One such group are women who, because of the prevailing insecurity and poverty, have turned to commercial sex work, or 'survival sex', to support their families.

"Many women have fled insecurity in the south and been widowed. They have no means of making money ... they are often uneducated and therefore have no knowledge of the risks they are taking," Omar said.

"The mother-and-child healthcare facilities do provide free condoms, but the problem is that women don't know they should use them," she added. "Nobody wants to admit this is happening, but we cannot remain ignorant when people's lives are being put at risk."

''We have seen positive developments in overcoming the extreme stigma. Three years ago it was impossible to even bring condoms in''
Despite these hurdles, the few local and international NGOs, the Somali AIDS commission and the United Nations agencies present in the country are making some headway in fighting stigma and educating the population about the pandemic.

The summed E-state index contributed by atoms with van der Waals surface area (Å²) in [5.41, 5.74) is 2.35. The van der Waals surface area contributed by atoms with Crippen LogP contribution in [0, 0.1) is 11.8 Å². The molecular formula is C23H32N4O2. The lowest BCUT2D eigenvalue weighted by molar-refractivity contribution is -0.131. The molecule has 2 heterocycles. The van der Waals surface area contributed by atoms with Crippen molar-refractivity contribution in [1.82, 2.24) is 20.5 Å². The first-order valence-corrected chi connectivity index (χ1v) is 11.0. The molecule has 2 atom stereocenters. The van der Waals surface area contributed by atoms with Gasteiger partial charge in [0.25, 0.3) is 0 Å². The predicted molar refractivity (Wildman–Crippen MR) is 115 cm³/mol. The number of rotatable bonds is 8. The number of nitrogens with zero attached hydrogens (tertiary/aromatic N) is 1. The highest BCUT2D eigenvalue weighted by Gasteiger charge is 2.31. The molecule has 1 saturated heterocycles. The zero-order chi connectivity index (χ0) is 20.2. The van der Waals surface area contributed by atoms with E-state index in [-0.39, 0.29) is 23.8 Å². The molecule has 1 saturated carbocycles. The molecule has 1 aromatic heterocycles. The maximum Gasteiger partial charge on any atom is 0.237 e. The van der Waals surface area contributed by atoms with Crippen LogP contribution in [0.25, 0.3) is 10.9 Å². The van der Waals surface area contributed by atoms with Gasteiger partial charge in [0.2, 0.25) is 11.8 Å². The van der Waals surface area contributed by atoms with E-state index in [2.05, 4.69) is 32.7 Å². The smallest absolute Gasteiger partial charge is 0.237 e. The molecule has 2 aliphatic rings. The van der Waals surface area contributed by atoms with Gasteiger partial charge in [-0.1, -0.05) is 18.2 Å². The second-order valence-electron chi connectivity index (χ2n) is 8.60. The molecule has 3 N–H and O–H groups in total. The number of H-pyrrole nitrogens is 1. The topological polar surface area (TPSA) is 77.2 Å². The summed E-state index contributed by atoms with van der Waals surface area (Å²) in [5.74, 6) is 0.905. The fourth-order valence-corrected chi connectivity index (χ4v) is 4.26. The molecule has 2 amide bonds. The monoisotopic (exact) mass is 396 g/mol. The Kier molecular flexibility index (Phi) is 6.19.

"We have seen positive developments in overcoming the extreme stigma attached to HIV since starting work in Galkayo 10 years ago," said MSF's Liddle. "Three years ago it was impossible to even bring condoms in."

More importantly, religious leaders are starting to speak more candidly about AIDS. Abdulkadir Ali Ghelle is chair of a local NGO responsible for teaching Islamic scholars about HIV/AIDS. "It has taken time to convince the mosques to understand the importance of this training but, at the moment, with so few resources available to us and no central government, it is the most powerful tool we have."

His organisation is also lobbying for HIV to be discussed in classrooms, but health workers in Somalia say ultimately it will be impossible to create and implement a successful HIV prevention, treatment and care programme while current levels of insecurity continue.


Theme(s): (IRIN) Care/Treatment - PlusNews, (IRIN) Conflict, (IRIN) Prevention - PlusNews, (IRIN) Stigma/Human Rights/Law - PlusNews


[This report does not necessarily reflect the views of the United Nations]